To a certain degree, Final Fantasy has always been about being a little mind-blowing. While Final Fantasy XV will do so in more ways than its feature-limited demo, there are still plenty of reasons to be impressed with Episode Duscae. As the tagline says, this is a fantasy based on reality, and the marriage of those two elements became clearer and clearer the further into the demo I went. At the onset I found myself impressed with how believable the opening segment was, showing a small group of boys-barely-turned-men reluctantly rolling out of bed to the incessant blaring of a smartphone alarm. Then as they stumbled outside, still a bit bleary-eyed, I saw a surreal landscape much like the earth we know, but with a few twists. Then as the introductory combat tutorial kicked in, I was thrust into a sparring match complete with teleportation and weapons that magically appear out of thin air on-demand. There’s something of a satisfying rush to this sort of progression from the realistic to the fantastic. It’s impossible to take the fantasy aspects of Final Fantasy XV for granted when so much of the surrounding world is anchored in reality. And this feeling only intensifies the deeper you go. A number of the creatures you’ll encounter directly correlate to some real-life creature without ever outright imitating the real thing. You accept their presence in Final Fantasy XV because you accept the reality of wolves, elephants, and so forth. These kinds of half-real creatures then act as a medium between the player and the more fantastical creatures, giving even the strangest a sense of solidity, believability, and ominousness.

It gets better when you start engaging these creatures, too. The main cast of Final Fantasy XV has some of the most natural animations ever seen in a game. Sure, straight-up motion capture is nothing new, but we’ve never seen it blended with real-time, unscripted animation quite like this before—just another way fantasy is mixed with reality, I suppose, in a very literal sense. Characters will stop to catch their breath after running for a brief sprint, help each other up when fallen, and freely browse any shops you might stop by with seemingly genuine interest. And if somebody gets sidetracked checking out the shelves, another character will call and wave to get their attention so they aren’t left behind as the crew departs for another adventure. In short, your companions feel human, and before long you’ll easily be caught up in the game’s road trip plot as if you really were on a trek together.


Still a Game

But more importantly, Final Fantasy XV doesn’t forget something that many similarly impressive games do: the fact that this is still a game. Contrary to Final Fantasy XIII, which was basically a one-way street from start to finish, Final Fantasy XV requires real effort from the player and only ever suggests what they do next. Major story events play out linearly of course, but by no means is that a bad thing, especially considering it’s up to the player to decide when to trigger them. The game also remains distinctly ‘Final Fantasy’ in its RPG systems, from earning experience points to finding hidden valuable items to amassing Gil to building a well-rounded inventory of supplies and navigating menus to use them in battle. Combat is a bit like a mix of Kingdom Hearts and Final Fantasy XII, and let me tell you, it’s not easy. You may find yourself feeling pretty comfortable with your abilities while taking on just one or two enemies, but wait until you’re dropped into a swarm of attackers—and you will be—and Final Fantasy XV will be sure to keep you humble. We’re not talking Dark Souls by any means, but this is definitely one of the most challenging Final Fantasy games in recent history, harkening back to the old days when wandering into the wrong forest unprepared was a surefire recipe for disaster. In fact, nods to the series’ roots are everywhere, from the return of Phoenix Down to the classic level-up tune to the Chocobo theme song. Not only are we talking an actual game instead of a sightseeing tour, we’re talking something that clearly remembers it is Final Fantasy.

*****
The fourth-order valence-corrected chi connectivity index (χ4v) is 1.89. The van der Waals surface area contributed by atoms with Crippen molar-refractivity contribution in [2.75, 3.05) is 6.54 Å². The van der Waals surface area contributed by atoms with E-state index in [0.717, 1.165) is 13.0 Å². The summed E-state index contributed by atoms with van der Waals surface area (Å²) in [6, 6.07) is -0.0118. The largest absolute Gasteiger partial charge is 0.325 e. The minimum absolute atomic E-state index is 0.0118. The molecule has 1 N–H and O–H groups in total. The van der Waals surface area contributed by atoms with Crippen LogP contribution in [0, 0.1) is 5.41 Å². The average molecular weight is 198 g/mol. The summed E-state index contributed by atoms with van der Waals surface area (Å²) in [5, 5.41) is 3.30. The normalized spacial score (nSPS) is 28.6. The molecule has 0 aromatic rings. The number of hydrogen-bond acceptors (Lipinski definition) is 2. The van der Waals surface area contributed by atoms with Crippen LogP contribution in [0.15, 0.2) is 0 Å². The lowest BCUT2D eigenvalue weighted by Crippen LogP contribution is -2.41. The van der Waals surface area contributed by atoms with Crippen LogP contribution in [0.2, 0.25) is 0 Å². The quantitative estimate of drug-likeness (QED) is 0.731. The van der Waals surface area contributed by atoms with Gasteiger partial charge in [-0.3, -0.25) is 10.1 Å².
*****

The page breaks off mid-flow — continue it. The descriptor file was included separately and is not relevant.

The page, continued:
A Long Road Ahead

All that being said, despite having a decade to work out the details, Final Fantasy XV: Episode Duscae is far from perfect. Graphical glitches abound, mostly having to do with physics simulations gone wrong. The open world sometimes feels a little simplistic by new-gen standards. And in the meantime the game runs at 900p on PS4 and a mere 720p on Xbox One and still stutters a bit while level streaming. But even more egregious than simple cosmetic issues (which are actually very forgivable) is the way the game controls. The control scheme doesn’t pull from either action or RPG conventions, which itself is fine, but by doing away with any sort of tried-and-true formula the game opens itself up for a number of new complications that haven’t had a chance to be perfected yet. The biggest offender here is the targeting system. Early on it’s unpredictable at best and outright doesn’t function as expected at worst. Part of this is only due to the demo’s limited tutorials, but there’s something to be said for designing a system that comes naturally, and this one definitely does not. Instead it feels like it could serve its purpose, but the proper technique is too complex to explain in a tutorial so it was just left more or less unexplained instead. According to the opening segment of Episode Duscae, all you have to do is ‘Hold R1 to target’. Only you don’t merely hold R1 to target. You hold R1 for a few seconds to target, using the right stick to switch between targeting options, then release, and then click R3 to lock the camera on to the chosen target if you wish. While there are visual indicators throughout the process, they are quite subtle and can easily go unnoticed while still learning the ropes.